First, additional notes can’t be added to existing annotations, which would be useful for maintaining the conversation between participants.
Second, any annotations that are added are not automatically made visible to others and can only be seen by closing the model and reloading it. If you’re participating in a real time distributed design/review session, this is quite clunky.
Third, there is no way to track issues. The only way to do this currently is to either have a great memory or to delete annotations from the scene – but then you have no audit trail.
Finally, it would be good for project participants to get notifications of any changes that have been made to the project, be it a model update or a new annotation. It would be even better if tasks could be assigned to specific users.
We raised all of these points with the CL3VER development team and the good news is that all of these issues are being implemented in the roadmap. We were also told that “annotations” will be re-named as “comments”.
In order to resolve any issues raised in design/review, edits must be done in the 3D authoring tool and then the model re-exported. When uploading to the CL3VER workspace, users have the option of overwriting an existing project or creating a new one.
Use the overwrite option if you want to keep annotations from previous versions. These remain in the model even if the geometry, materials or lights have changed.
Virtual Reality (VR)
In addition to viewing projects on a 2D display, CL3VER also support immersive VR through the Oculus Rift and HTC Vive. This isn’t the fully interactive experience offered in applications such as Enscape, Autodesk Revit Live or Iris VR Prospect, where you can walk or teleport around a building. Instead, the software allows you to generate 360 cube maps, which give you a VR experience from a set location.
360 cube maps are generated on the fly, in around 15 to 20 seconds. So, users are able to navigate freely, or use cameras or 3D views to take the client along a set path. Cube maps can be rendered in any of the modes – realistic for the best quality or sketch to experience VR in a more schematic way.
VR can be accessed in two ways: Either direct from Revit by clicking the VR button in the CL3VER tab; or from the CL3VER viewer. VR is not accessible through a browser.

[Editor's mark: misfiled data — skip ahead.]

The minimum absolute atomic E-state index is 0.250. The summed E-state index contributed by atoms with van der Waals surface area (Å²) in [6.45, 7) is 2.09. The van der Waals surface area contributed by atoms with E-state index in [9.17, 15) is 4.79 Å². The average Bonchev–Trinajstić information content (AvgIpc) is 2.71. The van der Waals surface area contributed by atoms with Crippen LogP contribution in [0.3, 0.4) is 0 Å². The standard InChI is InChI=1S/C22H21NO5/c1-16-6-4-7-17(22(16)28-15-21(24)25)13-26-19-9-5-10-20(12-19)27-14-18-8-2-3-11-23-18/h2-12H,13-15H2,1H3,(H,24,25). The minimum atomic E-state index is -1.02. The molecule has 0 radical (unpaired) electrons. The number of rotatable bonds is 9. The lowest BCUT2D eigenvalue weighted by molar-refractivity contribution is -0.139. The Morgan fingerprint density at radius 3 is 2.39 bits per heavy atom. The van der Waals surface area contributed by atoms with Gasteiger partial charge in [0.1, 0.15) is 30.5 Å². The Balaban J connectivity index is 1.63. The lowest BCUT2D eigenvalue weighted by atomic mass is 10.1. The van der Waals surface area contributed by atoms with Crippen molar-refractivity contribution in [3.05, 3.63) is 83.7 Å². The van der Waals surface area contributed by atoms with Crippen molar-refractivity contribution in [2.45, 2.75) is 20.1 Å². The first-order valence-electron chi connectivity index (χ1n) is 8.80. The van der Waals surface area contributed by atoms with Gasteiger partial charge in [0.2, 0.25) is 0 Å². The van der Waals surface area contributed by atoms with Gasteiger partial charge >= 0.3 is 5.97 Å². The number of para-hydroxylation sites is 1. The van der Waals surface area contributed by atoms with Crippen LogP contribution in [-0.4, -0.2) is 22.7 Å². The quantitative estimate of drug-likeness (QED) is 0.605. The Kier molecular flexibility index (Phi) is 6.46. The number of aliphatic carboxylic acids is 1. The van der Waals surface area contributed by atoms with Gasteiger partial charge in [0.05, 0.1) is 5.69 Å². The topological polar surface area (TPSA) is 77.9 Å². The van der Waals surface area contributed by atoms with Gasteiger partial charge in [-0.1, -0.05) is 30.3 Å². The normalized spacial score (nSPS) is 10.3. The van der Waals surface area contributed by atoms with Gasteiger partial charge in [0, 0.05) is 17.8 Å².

Unfortunately, in our tests, while we could see the cube maps appear on screen in a render window, we could not get them to display on our Oculus Rift headset. CL3VER said this issue should also be resolved by installing Revit 2018.1.
CL3VER started out life as a browser-based AEC presentation tool for design viz specialists. The workflow was largely manual and required users to rebuild lights, materials and cameras every time a new model was imported. This time-consuming workflow made it more suited to projects in the latter stages of the design process when details are pretty much set in stone.
With this new release, the focus has changed completely. The import process is fully automated, which not only makes it easy for architects and engineers to use, but also more suited to design/review workflows, rather than simply for creating and sharing polished presentations.
While the developers have done a good job automating the model export process, there is still some work to do to make the product properly ready for design/review. Annotation tracking, notifications and real-time updates should improve workflow dramatically, over and above the benefits of moving away from file-based transfer. The developers are also looking at ways to expose BIM data within the model, a common capability in many BIM collaboration tools.
These changes certainly open up the software to a much wider audience, but there is still a challenge when it comes to hardware. Your average architect or engineer is unlikely to have access to the kind of workstation required to get the most out of the software. CL3VER 3D will run on a typical GPU for Revit, like the Quadro M620, but you really need something more powerful, especially if you want to use it for VR.
A new release of CL3VER is due any day and we are promised there will be some major new features. This is a good first step into aesthetically focused collaborative design review and, while there are some issues to iron out, it’s definitely one to follow in the future. There’s a free trial so you can try it out for yourself.
■ Price starts at $40/month